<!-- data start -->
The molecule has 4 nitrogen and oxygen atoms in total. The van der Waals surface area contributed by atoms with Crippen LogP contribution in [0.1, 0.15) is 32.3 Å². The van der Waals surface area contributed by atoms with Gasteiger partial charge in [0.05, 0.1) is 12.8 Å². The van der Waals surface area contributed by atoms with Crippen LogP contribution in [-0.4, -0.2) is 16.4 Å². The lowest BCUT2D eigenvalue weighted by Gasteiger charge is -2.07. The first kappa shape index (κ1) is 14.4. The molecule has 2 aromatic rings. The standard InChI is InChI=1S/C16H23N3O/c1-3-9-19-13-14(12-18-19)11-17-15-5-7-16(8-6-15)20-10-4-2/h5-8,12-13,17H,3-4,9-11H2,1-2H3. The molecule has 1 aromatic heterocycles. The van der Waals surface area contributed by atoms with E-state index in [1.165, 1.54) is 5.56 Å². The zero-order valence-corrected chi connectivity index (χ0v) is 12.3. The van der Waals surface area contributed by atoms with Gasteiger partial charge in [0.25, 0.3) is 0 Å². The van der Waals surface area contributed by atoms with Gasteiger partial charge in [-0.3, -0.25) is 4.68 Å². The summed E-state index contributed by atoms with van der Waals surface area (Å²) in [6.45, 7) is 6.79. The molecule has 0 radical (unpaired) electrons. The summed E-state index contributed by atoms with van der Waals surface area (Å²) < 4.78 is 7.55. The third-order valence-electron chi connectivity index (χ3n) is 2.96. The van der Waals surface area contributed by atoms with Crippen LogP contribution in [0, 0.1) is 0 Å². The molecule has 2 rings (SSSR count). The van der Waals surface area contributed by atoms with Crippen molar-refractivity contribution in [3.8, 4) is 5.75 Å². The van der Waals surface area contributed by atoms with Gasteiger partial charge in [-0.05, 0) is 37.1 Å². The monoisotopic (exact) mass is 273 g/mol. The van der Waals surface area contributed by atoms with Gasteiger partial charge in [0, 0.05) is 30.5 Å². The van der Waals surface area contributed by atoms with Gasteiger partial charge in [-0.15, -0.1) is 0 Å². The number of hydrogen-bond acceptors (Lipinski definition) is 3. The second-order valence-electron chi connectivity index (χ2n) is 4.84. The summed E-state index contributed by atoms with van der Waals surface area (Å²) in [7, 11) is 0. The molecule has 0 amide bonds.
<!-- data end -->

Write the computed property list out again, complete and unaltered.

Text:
The molecule has 4 nitrogen and oxygen atoms in total. The van der Waals surface area contributed by atoms with Crippen LogP contribution in [0.1, 0.15) is 32.3 Å². The van der Waals surface area contributed by atoms with Gasteiger partial charge in [0.05, 0.1) is 12.8 Å². The van der Waals surface area contributed by atoms with Crippen LogP contribution in [-0.4, -0.2) is 16.4 Å². The lowest BCUT2D eigenvalue weighted by Gasteiger charge is -2.07. The first kappa shape index (κ1) is 14.4. The molecule has 2 aromatic rings. The standard InChI is InChI=1S/C16H23N3O/c1-3-9-19-13-14(12-18-19)11-17-15-5-7-16(8-6-15)20-10-4-2/h5-8,12-13,17H,3-4,9-11H2,1-2H3. The molecule has 1 aromatic heterocycles. The van der Waals surface area contributed by atoms with E-state index in [1.165, 1.54) is 5.56 Å². The zero-order valence-corrected chi connectivity index (χ0v) is 12.3. The van der Waals surface area contributed by atoms with Gasteiger partial charge in [0.25, 0.3) is 0 Å². The van der Waals surface area contributed by atoms with Gasteiger partial charge in [-0.3, -0.25) is 4.68 Å². The summed E-state index contributed by atoms with van der Waals surface area (Å²) in [6.45, 7) is 6.79. The molecule has 0 radical (unpaired) electrons. The summed E-state index contributed by atoms with van der Waals surface area (Å²) < 4.78 is 7.55. The third-order valence-electron chi connectivity index (χ3n) is 2.96. The van der Waals surface area contributed by atoms with Crippen LogP contribution in [0, 0.1) is 0 Å². The molecule has 2 rings (SSSR count). The van der Waals surface area contributed by atoms with Crippen molar-refractivity contribution in [3.8, 4) is 5.75 Å². The van der Waals surface area contributed by atoms with Gasteiger partial charge in [-0.05, 0) is 37.1 Å². The monoisotopic (exact) mass is 273 g/mol. The van der Waals surface area contributed by atoms with Gasteiger partial charge in [0, 0.05) is 30.5 Å². The van der Waals surface area contributed by atoms with Gasteiger partial charge in [-0.15, -0.1) is 0 Å². The number of hydrogen-bond acceptors (Lipinski definition) is 3. The second-order valence-electron chi connectivity index (χ2n) is 4.84. The summed E-state index contributed by atoms with van der Waals surface area (Å²) in [7, 11) is 0. The molecule has 0 amide bonds.